Oh the weather outside is frightful, but the torch is so delightful, and since we’ve got things to weld, let us… weld? The temperature may be dropping, but the amount of people who need to weld is not. You may well be one of them. And you may be wondering how the cold will impact your welding. Fear not, Online Metals has your back with our handy-dandy Cold Weather Welding guide!
Where do I start?
Well, the first, and most basic step, is to dress for the weather. That may seem obvious, but when dealing with all of the other factors, sometimes the simplest things are the easiest to overlook. Any welding you do will be better if you are warm and comfortable. You will be more focused, your hands steadier, and you will feel mentally less rushed. Similarly, make sure you are using the right electrode for the right position for the right job. These two basic steps are crucial and can be easy to forget.
Can cold damage my welder?
Yes, though most modern welders are designed to be rugged and can resist extreme cold. Consult your operator’s manual for the temperature limits of your machine. One thing to particularly keep an eye on is your electrodes. Cold can cause condensation on the electrodes, which can create hydrogen impurities in the electrode itself, and can also cause problems in the welds, which I will get to later. If your electrodes get wet, bake dry them at 250 F.
Does the cold impact my welds?
Absolutely! As one would expect, cold air causes the welds to cool faster and creates surface moisture formation. Both of these make the welds more susceptible to cracking. To avoid this, preheat the material you are welding to at least 50 F with your torch. Additionally, if it is a delicate weld and particularly windy, postheating the welds may also be wise. Rapid cooling causes stress in the welds and may cause them to deform or crack. Postheating the welds can release these stresses and help the weld to cool in a more controlled manner. Also, try to evaporate any condensation on the material that you are about to weld. While it’s impossible to completely remove moisture, especially in places such as my own lovely Seattle, making sure that there isn’t water pooling or sitting in beads on the location you will be welding is still important. Reduce your speed while welding to give the weld more time to heat up. Also turn up the heat on your torch to compensate for the lower temperatures. Modern welding manuals also advise that you tack the metal sporadically, every 3″ or so, as the sharp difference between the hot and cold metal can cause deformation.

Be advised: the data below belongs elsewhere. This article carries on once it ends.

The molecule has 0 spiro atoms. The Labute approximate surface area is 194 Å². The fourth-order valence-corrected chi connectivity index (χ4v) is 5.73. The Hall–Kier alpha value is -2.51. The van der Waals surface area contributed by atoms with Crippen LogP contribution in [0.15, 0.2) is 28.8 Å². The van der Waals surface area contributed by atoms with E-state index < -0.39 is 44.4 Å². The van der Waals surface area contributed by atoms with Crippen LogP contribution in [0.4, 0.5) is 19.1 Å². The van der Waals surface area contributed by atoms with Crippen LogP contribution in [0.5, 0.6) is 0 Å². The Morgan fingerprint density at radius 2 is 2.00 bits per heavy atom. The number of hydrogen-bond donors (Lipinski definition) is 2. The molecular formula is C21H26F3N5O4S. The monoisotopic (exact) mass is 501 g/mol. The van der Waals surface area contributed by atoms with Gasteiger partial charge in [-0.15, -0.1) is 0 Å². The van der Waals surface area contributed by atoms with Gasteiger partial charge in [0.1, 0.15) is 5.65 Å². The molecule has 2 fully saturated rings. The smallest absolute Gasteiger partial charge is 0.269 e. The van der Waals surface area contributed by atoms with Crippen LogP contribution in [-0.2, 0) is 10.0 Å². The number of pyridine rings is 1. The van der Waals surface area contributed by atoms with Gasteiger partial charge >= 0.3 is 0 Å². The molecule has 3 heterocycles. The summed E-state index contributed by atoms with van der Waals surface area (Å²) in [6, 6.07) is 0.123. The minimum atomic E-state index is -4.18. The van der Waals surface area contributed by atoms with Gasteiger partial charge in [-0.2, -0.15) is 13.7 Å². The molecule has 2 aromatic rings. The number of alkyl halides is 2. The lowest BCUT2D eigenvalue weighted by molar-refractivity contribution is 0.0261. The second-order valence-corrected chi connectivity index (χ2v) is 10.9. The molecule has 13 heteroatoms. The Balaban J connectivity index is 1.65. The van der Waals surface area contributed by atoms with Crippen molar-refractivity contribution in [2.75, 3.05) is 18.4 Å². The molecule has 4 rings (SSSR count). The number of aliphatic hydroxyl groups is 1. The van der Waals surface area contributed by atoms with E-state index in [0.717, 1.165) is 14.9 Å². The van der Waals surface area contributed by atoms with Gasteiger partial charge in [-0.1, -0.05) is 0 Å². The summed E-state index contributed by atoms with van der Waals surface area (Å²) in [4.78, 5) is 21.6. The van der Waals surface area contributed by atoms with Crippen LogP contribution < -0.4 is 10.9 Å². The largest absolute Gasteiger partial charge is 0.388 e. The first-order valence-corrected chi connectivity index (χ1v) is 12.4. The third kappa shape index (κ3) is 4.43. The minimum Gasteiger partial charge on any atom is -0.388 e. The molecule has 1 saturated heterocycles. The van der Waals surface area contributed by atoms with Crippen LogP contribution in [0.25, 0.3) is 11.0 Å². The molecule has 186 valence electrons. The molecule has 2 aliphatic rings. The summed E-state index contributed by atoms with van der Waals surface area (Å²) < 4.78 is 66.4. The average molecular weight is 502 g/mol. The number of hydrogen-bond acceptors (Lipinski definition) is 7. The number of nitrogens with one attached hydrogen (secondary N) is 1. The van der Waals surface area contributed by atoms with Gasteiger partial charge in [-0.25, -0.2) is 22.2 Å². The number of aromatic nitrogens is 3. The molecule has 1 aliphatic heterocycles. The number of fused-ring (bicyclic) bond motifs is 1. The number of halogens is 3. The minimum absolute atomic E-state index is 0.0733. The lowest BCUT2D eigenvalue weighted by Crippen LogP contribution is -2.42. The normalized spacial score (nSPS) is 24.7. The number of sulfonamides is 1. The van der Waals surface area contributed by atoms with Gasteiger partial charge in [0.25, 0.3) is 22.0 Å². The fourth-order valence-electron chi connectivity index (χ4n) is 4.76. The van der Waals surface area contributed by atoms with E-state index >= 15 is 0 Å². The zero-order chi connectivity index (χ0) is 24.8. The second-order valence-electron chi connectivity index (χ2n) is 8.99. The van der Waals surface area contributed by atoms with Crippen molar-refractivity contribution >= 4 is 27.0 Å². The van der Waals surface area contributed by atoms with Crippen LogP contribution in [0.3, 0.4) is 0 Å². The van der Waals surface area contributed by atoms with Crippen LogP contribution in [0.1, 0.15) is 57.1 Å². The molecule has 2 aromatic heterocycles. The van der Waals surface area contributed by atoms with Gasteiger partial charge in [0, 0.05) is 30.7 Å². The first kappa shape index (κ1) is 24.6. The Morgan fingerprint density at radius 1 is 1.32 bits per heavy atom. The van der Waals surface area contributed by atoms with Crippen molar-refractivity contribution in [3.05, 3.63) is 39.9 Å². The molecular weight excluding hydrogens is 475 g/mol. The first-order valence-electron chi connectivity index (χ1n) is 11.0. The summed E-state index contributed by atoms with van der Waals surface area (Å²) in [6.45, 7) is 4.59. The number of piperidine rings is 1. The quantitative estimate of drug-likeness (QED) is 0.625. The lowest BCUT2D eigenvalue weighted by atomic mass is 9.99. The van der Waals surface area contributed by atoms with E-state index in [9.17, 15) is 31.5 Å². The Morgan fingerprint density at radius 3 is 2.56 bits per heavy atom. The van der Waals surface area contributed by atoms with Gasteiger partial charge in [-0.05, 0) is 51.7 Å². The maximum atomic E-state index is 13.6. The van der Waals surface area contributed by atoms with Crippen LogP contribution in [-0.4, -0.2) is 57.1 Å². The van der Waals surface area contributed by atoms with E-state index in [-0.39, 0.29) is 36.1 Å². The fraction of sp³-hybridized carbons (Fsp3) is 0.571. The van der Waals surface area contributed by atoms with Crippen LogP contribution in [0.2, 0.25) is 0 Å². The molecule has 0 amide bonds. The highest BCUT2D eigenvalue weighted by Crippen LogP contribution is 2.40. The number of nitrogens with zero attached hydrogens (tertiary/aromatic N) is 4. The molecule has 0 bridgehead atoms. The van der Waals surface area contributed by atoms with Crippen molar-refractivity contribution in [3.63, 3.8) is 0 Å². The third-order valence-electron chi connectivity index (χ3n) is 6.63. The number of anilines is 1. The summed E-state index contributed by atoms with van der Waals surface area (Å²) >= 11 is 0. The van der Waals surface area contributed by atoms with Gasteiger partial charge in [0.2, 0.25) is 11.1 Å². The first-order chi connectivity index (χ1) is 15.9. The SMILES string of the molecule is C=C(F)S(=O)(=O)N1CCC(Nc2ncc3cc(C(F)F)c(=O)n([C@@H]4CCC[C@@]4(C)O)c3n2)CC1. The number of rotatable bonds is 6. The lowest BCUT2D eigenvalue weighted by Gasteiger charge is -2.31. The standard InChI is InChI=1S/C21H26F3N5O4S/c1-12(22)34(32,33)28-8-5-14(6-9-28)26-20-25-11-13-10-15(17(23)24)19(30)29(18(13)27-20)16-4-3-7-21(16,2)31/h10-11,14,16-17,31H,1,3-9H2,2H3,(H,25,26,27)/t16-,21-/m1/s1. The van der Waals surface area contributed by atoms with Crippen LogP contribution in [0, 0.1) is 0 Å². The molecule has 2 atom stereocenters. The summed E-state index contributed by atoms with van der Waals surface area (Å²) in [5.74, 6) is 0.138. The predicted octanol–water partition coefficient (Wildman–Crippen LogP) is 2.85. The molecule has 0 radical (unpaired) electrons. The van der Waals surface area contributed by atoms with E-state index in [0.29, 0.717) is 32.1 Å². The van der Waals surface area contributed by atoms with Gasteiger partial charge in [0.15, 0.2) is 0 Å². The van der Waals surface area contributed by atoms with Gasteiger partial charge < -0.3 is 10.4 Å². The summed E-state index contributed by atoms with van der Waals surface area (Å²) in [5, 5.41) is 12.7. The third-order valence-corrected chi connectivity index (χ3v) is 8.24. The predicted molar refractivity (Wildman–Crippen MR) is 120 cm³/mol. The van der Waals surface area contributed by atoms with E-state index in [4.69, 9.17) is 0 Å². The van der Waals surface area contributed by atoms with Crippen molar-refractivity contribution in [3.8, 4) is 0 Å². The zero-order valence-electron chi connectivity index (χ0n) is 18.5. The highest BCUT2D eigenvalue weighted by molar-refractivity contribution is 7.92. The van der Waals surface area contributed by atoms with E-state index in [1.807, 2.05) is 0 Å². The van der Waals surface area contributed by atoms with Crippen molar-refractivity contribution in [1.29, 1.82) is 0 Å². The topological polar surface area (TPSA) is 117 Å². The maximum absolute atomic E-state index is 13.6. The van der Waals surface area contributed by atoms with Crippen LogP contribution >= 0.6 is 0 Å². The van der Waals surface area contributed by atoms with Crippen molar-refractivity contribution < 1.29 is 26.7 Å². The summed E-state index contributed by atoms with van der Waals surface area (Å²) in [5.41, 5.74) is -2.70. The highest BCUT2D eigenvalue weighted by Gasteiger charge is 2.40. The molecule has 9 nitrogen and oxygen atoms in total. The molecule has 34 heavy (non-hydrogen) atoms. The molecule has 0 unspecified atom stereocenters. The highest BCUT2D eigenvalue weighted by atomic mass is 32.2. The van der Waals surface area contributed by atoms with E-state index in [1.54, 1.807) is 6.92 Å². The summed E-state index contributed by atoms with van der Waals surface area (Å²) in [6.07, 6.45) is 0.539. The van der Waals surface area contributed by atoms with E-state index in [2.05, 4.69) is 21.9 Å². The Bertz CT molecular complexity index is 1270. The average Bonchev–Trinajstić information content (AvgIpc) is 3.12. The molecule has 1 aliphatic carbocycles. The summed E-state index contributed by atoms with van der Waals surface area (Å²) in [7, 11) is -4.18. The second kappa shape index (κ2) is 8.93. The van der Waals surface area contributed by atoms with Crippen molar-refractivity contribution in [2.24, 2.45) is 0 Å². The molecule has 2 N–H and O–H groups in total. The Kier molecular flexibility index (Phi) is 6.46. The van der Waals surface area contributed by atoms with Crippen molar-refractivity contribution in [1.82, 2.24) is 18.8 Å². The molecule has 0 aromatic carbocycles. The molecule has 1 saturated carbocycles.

What outdoor cold weather welding?
There’s a joke for motorcycles that is also appropriate for welding: There is no such thing as bad weather, just insufficient gear. With the proper gear and precautions, you shouldn’t have any issues. If you are outdoors, check the weather in advance and do periodic test welds. The time of day, cloud coverage, wind speed, and wind direction can all dramatically impact temperature and therefore your welds. Portable cover is also useful if you have access to it, wind shields in particular are especially useful as there is no really good way to combat wind except shields. One exception to the “no such thing as too cold” rule for our American customers to keep in mind: some state and federal organizations do require minimum temperatures for welding. So if you are doing a job for them, keep that in mind and check the thermometer.
What about my carbon steel?
Everything we’ve discussed here is applicable to carbon steel. If anything, the carbon steel will be slightly easier to heat up than, say, stainless steel.
We’ve survived the cold, now what?
Oddly enough, some of the worst damage to your machine can occur not when it’s cold, but afterward. As the weather heats up again, the warmer air will cause condensation and moisture to build up on your machine, especially if you store it in an unheated garage or shed. This condensation can cause rusting and electrical damage to your welding rig. Heating up your work space with a dry heater is a good way to get around this. Another option is to put a light layer of WD-40 on susceptible parts of your machine.
We hope that this Cold Weather Welding guide helps keep you warm and and productive this winter!
Special thanks to Foster Hardt for sharing his expertise and knowledge for this blog post.